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October 23rd, 2011

Mission Sunday

Mission Sunday

This Sunday, on the 23rd of October, we are celebrating the 85th Mission Sunday. Annually, World Mission Sunday is celebrated on the last but one Sunday of October. This Sunday is set aside to think about our Mission to the world and is a reminder to us as to who we are and what we have to do.

The mission comes directly from Jesus to his disciples to go out to the whole world and proclaim the gospel to all creation. He told them to go everywhere to preach the word of God, to heal and Baptize people in his name. This Sunday is an important day in the life of the Church because it teaches how to sacrifice and to give their share as an offering made to God, for the service of the missions of the world.

The theme of this year’s celebration is, “As the Father has sent me, so I send you.” Pope Benedict opened his remarks by emphasizing that the “announcement of the Gospel is destined for everyone.” He added that the Church exists to evangelize. Her activity, in conformity with the word of Christ and under the influence of His grace and charity, becomes fully and truly present in all individuals and all people in order to lead them to faith in Christ. The task of spreading the Gospel, then, has lost none of its urgency today. But the Church cannot “rest easy” at the thought that “there are people who still do not know Christ, who have not yet heard His message of salvation.”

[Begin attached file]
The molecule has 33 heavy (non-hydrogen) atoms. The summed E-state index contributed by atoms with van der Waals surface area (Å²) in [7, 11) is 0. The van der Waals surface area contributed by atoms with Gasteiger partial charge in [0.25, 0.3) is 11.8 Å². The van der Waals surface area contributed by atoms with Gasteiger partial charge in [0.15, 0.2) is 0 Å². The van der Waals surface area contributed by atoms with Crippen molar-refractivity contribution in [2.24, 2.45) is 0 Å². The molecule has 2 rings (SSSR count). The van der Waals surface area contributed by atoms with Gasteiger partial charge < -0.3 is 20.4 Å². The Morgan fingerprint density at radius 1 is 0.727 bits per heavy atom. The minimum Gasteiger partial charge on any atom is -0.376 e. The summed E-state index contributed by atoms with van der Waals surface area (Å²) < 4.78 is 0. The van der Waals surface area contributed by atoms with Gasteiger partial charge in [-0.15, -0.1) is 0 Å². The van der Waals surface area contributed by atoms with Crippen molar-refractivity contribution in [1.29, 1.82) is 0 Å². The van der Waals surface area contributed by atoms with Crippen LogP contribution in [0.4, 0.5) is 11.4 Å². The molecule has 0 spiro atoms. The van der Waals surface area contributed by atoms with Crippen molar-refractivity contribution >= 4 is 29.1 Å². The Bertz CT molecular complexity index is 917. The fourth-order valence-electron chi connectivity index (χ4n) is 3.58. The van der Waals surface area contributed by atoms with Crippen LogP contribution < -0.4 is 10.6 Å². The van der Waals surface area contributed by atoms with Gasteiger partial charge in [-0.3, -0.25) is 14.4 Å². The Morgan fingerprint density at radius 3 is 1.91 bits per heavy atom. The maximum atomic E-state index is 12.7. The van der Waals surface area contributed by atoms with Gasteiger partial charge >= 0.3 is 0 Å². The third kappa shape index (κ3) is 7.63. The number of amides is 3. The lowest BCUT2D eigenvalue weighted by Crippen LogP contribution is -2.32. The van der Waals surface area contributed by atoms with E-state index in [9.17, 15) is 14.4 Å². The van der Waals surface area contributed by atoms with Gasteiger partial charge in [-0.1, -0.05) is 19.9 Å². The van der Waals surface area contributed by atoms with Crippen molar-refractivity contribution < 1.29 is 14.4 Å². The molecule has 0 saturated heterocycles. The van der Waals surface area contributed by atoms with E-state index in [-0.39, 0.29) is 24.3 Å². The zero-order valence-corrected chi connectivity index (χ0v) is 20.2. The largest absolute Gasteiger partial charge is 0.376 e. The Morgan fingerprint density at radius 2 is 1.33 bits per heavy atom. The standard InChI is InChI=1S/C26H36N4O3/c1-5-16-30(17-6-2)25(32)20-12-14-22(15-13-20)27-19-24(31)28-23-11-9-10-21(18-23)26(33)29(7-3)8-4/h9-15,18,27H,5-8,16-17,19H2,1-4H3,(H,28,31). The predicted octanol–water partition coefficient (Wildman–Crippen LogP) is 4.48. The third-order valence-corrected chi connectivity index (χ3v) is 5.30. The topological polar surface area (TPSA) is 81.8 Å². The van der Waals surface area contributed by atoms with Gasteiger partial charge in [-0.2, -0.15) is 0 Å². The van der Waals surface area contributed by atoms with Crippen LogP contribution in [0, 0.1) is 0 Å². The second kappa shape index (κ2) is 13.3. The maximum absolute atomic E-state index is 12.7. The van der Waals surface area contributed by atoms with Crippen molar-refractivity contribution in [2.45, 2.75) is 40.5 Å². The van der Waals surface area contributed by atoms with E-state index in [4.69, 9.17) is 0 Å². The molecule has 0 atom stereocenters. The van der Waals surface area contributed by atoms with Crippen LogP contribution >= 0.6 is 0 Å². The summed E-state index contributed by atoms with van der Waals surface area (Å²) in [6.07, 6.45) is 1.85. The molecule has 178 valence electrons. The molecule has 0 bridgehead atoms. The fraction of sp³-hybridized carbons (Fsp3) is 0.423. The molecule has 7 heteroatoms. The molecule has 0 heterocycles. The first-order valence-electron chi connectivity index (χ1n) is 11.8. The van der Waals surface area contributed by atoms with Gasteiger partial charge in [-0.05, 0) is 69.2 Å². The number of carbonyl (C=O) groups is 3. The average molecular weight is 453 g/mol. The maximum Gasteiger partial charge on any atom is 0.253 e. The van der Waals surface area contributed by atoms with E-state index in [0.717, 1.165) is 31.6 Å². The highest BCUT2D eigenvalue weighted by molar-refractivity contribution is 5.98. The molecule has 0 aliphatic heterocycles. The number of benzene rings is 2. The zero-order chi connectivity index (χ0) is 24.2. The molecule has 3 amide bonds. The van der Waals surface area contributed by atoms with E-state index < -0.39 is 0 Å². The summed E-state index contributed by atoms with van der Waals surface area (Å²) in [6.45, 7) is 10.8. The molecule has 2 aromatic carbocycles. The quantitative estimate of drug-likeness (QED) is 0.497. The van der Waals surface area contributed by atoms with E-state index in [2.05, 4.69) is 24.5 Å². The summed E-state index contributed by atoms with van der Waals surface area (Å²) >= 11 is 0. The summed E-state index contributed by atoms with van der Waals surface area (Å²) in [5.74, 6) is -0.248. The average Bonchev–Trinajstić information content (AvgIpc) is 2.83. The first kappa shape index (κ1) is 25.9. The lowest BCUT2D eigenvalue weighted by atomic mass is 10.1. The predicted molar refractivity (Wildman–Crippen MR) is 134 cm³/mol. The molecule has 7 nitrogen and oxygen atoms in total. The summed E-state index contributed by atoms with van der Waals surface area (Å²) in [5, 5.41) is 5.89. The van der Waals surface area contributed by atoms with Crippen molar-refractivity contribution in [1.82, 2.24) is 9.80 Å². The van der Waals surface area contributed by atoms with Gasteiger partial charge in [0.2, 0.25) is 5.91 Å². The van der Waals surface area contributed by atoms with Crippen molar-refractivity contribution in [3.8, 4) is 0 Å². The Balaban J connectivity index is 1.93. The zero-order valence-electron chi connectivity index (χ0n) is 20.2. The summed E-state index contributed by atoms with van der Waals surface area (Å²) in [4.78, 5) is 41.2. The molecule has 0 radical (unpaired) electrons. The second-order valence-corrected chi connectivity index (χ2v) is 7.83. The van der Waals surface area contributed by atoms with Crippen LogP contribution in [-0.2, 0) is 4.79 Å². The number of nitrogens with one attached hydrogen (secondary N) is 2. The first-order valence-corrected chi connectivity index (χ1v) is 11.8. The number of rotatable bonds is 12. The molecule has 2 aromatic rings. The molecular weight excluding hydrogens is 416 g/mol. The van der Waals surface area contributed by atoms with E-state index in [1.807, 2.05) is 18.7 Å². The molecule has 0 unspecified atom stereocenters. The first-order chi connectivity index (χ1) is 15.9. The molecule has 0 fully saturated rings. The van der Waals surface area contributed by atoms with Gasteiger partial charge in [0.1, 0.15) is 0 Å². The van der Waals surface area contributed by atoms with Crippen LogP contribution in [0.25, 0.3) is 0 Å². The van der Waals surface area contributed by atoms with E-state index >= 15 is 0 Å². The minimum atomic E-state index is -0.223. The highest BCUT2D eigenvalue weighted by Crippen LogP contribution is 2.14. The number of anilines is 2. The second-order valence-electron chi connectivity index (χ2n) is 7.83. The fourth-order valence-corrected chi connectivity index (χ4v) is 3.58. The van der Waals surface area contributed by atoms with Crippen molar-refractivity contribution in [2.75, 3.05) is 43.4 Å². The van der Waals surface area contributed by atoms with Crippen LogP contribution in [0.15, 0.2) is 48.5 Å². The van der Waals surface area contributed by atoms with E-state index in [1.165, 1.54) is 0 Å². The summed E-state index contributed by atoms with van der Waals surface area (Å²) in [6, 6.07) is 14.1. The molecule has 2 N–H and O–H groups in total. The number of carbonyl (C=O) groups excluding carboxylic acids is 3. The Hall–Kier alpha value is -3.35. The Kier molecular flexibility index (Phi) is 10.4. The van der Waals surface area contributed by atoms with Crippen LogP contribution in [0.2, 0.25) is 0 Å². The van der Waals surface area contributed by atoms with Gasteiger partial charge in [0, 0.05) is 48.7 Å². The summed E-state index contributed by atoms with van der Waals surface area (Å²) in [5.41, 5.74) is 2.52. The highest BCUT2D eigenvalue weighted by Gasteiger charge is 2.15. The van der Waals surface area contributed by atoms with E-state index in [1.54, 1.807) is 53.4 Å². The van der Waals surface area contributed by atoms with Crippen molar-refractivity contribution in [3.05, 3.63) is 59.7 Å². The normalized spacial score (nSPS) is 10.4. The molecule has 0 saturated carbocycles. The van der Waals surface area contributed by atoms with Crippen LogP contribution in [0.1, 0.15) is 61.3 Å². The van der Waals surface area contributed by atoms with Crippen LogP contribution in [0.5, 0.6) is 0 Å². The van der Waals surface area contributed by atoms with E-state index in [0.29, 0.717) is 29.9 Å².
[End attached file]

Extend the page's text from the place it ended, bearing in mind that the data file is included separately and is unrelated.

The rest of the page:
Every year the needs of the Catholic Church in the Missions grow – as new dioceses are formed, as new seminaries are opened because of the growing number of young men hearing Christ’s call to follow Him as priests, as areas devastated by war or natural disaster are rebuilt, and as other areas, long suppressed, are opening up to hear the message of Christ and His Church. That is why the involvement and commitment of Catholics from around the world is so urgently needed. Offerings from Catholics in the United States, on World Mission Sunday and throughout the year, are combined with offerings to the Propagation of the Faith worldwide.

As described by Pope John Paul II, World Mission Sunday is “an important day in the life of the Church because it teaches how to give: as an offering made to God, in the Eucharistic celebration and for all the missions of the world”.

Find more on World Mission Sunday

As the Father has sent me, so I send you. Are you ready for the mission?

October 11th, 2011

The Priest : A Prayer On A Sunday Night

Priest prays on Sunday Night

Tonight, Lord, I am alone.
Little by little the sounds
died down in the church.
The people went away,
And I came home,